Rose Marshall died in 1952 in Buckley Township, Michigan, run off the road by a man named Bobby Cross—a man who had sold his soul to live forever, and intended to use her death to pay the price of his immortality. Trouble was, he didn’t ask Rose what she thought of the idea.
It’s been more than sixty years since that night, and she’s still sixteen, and she’s still running.
They have names for her all over the country: the Girl in the Diner. The Phantom Prom Date. The Girl in the Green Silk Gown. Mostly she just goes by “Rose,” a hitchhiking ghost girl with her thumb out and her eyes fixed on the horizon, trying to outrace a man who never sleeps, never stops, and never gives up on the idea of claiming what’s his. She’s the angel of the overpass, she’s the darling of the truck stops, and she’s going to figure out a way to win her freedom. After all, it’s not like it can kill her.
You can’t kill what’s already dead.
McGuire (the InCryptid series) brings empathy, complexity, and a shivering excitement to this well-developed campfire tale. Many stories have been told about a hitchhiker, a young woman sometimes dressed in a prom dress or jeans and a T-shirt who roams the highways in search of a ride. Rose Marshall is that hitcher, also known as the Ghost of Sparrow Hill Road. Rose has two purposes: one is helping the newly dead make the transition between states, and the other is hunting down Bobby Cross, the man who killed her in order to gain immortality. This is the story of her death, and her life. This mesmerizing tale had its beginnings in the short story "The Edge of Propinquity"; McGuire has smoothly turned it into a powerful blend of ghost story, love story, and murder mystery, wrapped in a perfectly neat package.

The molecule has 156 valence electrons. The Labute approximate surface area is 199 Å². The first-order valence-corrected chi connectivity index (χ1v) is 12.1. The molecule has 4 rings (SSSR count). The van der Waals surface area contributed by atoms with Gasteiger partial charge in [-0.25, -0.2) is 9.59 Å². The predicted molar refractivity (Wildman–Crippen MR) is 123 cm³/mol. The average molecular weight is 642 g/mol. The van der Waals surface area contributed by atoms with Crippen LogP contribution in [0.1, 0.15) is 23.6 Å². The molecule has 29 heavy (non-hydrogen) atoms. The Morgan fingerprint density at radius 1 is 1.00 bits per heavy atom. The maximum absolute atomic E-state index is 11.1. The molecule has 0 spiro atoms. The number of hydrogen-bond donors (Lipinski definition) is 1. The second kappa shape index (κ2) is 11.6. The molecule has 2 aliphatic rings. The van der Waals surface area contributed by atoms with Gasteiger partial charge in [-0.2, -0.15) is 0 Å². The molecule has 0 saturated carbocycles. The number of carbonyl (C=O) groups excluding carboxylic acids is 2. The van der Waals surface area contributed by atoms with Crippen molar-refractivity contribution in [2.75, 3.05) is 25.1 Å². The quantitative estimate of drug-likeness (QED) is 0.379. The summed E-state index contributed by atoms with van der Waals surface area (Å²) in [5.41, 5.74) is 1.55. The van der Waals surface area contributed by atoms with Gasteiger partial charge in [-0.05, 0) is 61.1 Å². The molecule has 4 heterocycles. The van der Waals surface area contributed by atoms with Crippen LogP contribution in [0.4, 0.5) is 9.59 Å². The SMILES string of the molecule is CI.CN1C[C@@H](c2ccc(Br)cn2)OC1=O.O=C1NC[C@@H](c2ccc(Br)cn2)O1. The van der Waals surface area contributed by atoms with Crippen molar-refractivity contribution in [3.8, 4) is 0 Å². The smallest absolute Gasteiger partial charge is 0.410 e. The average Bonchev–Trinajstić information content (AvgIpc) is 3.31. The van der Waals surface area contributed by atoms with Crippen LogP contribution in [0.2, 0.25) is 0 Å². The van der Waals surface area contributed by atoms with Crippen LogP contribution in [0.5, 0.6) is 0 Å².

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Our Review by LITERAL ADDICTION's Pack Alpha - Chelle:
If you're a fan of ghost stories, creative worldbuilding, and fun, quirky heroines, you'll want to check out SPARROW HILL ROAD.
Rose Marshall is a sixteen-year-old from the 50s, killed nonsensically on prom night and taken from her one true love. For over 60 years, she has performed the job given to her by the Lady upon death, and has traveled the roads as a hitcher, helping other ghosts that die on the road get home--one way or the other. But she has one other driving purpose: find and eliminate the jerk who killed her. Bobby Cross.
Told as a series of interconnected snippets jumping from past to present in her encounters with other ghosts and witches and the living, SPARROW HILL ROAD is a very creative tale that engages and entertains. It can get a little confusing at times if you're not thoroughly invested, as the McGuire uses small chapter flashbacks to help drive the tale and there is lots of random character interaction for different purposes depending on the ghost story she is attempting to tell, but the creativity that went into the creation of this world and its characters was a breath of fresh air.
Thick juicy American folktale
Calling this a ghost story is a disservice - it’s more of a modern day folktale that uses the roads and back streets of America as one of its characters. You can actually feel how the road is born, grows, gives life and character to those who journey upon it, and dies as what it was created to do changes over time. How the road has created America and the people who live with it — not the other way around. Upon this road, the author has created an afterlife so rich and full of “life” that it seems that it has always existed, and will always continue to exist. I really never found myself having to suspend belief here — the world building feels totally natural. It’s like we know it’s there, but thankfully is just beyond reach to all but a few lucky (or dammed) folks. With Rose, we are given a brief glance at what is under the covers of our would - the hidden life giving fluid that all the other stories are based on. Very good, surprising smart read.
Sparrow Hill Road by Seanan McGuire
S. McGuire's word-craft is mesmerizing and utterly original!
BEST. Ghost story. EVER.